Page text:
Ok enough for that, the finance module instructor was Mr. Vincent Loh who is an experienced management consultant who runs his own management consulting practice operating from Kuala Lumpur and Hong Kong. He started his carrer in 1976 in London as a qualified chartered accountant. He has over 25 years of knowledge, exposure and management experience in business leadership and general management. His last posting before going on his own was as a Group GM of the Royal Selangor Group which saw thier best performing years during his tenure.For his age, I think Vr Loh is very enthusiastic and energetic person. He has very good english accent and his method of presentation is very lively and spirited. just take a look at the following photo of him in class to get an idea!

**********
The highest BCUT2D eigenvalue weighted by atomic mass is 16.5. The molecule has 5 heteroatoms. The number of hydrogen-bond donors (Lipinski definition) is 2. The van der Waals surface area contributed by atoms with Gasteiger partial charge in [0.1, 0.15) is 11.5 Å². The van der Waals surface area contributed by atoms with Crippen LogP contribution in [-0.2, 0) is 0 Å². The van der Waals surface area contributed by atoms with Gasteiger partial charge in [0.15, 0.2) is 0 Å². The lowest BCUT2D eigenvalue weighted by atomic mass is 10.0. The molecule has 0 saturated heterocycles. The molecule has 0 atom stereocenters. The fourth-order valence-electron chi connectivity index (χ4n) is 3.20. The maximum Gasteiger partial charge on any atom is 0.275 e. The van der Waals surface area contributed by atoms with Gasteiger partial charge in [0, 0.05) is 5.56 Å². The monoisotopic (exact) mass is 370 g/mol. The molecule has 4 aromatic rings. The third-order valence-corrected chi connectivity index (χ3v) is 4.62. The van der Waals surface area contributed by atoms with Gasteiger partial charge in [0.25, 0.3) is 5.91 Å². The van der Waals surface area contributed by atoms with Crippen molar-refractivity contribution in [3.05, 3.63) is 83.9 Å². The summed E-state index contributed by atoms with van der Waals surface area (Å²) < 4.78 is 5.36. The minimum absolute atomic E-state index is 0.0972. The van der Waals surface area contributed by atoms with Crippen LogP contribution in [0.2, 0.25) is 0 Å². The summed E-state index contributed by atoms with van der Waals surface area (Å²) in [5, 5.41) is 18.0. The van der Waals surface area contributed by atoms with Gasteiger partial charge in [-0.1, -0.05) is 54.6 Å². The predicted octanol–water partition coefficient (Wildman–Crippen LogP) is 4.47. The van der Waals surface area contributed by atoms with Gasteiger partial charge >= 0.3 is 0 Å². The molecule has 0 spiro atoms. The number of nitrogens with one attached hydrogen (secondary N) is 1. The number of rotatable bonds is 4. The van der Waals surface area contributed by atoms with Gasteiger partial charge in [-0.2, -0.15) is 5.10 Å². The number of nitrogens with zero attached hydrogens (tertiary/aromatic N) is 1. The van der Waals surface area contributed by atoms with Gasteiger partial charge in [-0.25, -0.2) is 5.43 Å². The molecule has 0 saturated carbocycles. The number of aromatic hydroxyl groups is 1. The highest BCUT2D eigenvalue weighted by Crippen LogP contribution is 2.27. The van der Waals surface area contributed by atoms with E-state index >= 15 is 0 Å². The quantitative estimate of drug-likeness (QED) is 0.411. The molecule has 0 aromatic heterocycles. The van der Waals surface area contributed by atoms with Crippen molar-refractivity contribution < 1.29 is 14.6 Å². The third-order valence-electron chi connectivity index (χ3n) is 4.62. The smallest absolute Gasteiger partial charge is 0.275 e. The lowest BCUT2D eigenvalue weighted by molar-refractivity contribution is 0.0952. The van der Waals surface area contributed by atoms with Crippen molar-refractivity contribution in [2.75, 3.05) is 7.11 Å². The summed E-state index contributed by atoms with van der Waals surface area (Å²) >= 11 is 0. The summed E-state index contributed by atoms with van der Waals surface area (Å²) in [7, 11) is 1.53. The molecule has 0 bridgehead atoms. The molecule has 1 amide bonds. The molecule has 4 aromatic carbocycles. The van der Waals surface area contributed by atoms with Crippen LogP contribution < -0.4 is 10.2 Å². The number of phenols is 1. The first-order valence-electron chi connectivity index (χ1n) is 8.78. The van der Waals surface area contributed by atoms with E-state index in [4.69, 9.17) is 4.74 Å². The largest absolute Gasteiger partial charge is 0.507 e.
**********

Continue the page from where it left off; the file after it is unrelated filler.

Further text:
Mr Loh stressed that the golden rule of Finance is COMPARE. Our financial result will always be compared to our budgets, historical performance, KPIs Targets, Industry Norms and also, our competitors. Any public listed companies are legally required to issue Financial Statement at least once a year. Financial statement will enable the reader to evaluate the company's performance, it's customers, the suppliers and also, the competitors. The most important items to be read from a Financial Statements are Income Statement, Balance Sheet and Cash Flow Statement. The accountancy world has also some conventions or accounting standards (policies and guidelines) to be followed when reporting the financial statement. In general, the rules are similar such as Annual accouting period of 1 year, Income is recognised when it is earned and not invoiced, liabilities incurred by must be accrued for in accounts, short term (< 1 year) assets, long term asset (>1 year) and written off long-term assets over a period of years depending on thier useful life.